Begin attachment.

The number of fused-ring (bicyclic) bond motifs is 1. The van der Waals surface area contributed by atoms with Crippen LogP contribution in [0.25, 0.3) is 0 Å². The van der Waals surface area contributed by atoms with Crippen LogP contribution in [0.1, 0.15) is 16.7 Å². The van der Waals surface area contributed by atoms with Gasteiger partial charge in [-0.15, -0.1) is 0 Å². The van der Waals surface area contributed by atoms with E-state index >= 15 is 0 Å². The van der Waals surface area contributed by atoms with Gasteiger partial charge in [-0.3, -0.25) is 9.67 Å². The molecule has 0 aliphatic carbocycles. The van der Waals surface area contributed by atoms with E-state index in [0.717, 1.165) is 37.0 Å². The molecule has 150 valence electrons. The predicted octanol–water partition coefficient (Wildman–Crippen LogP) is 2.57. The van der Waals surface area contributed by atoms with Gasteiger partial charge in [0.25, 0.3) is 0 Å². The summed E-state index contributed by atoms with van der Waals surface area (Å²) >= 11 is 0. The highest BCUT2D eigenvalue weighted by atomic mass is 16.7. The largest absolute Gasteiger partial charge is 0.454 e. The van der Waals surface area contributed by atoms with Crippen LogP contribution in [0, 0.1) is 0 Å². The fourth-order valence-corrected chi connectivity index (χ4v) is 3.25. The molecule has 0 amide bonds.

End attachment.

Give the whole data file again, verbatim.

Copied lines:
The number of fused-ring (bicyclic) bond motifs is 1. The van der Waals surface area contributed by atoms with Crippen LogP contribution in [0.25, 0.3) is 0 Å². The van der Waals surface area contributed by atoms with Crippen LogP contribution in [0.1, 0.15) is 16.7 Å². The van der Waals surface area contributed by atoms with Gasteiger partial charge in [-0.15, -0.1) is 0 Å². The van der Waals surface area contributed by atoms with E-state index >= 15 is 0 Å². The van der Waals surface area contributed by atoms with Gasteiger partial charge in [-0.3, -0.25) is 9.67 Å². The molecule has 0 aliphatic carbocycles. The van der Waals surface area contributed by atoms with E-state index in [0.717, 1.165) is 37.0 Å². The molecule has 150 valence electrons. The predicted octanol–water partition coefficient (Wildman–Crippen LogP) is 2.57. The van der Waals surface area contributed by atoms with Gasteiger partial charge in [0.25, 0.3) is 0 Å². The summed E-state index contributed by atoms with van der Waals surface area (Å²) >= 11 is 0. The highest BCUT2D eigenvalue weighted by atomic mass is 16.7. The largest absolute Gasteiger partial charge is 0.454 e. The van der Waals surface area contributed by atoms with Crippen LogP contribution in [0, 0.1) is 0 Å². The fourth-order valence-corrected chi connectivity index (χ4v) is 3.25. The molecule has 0 amide bonds.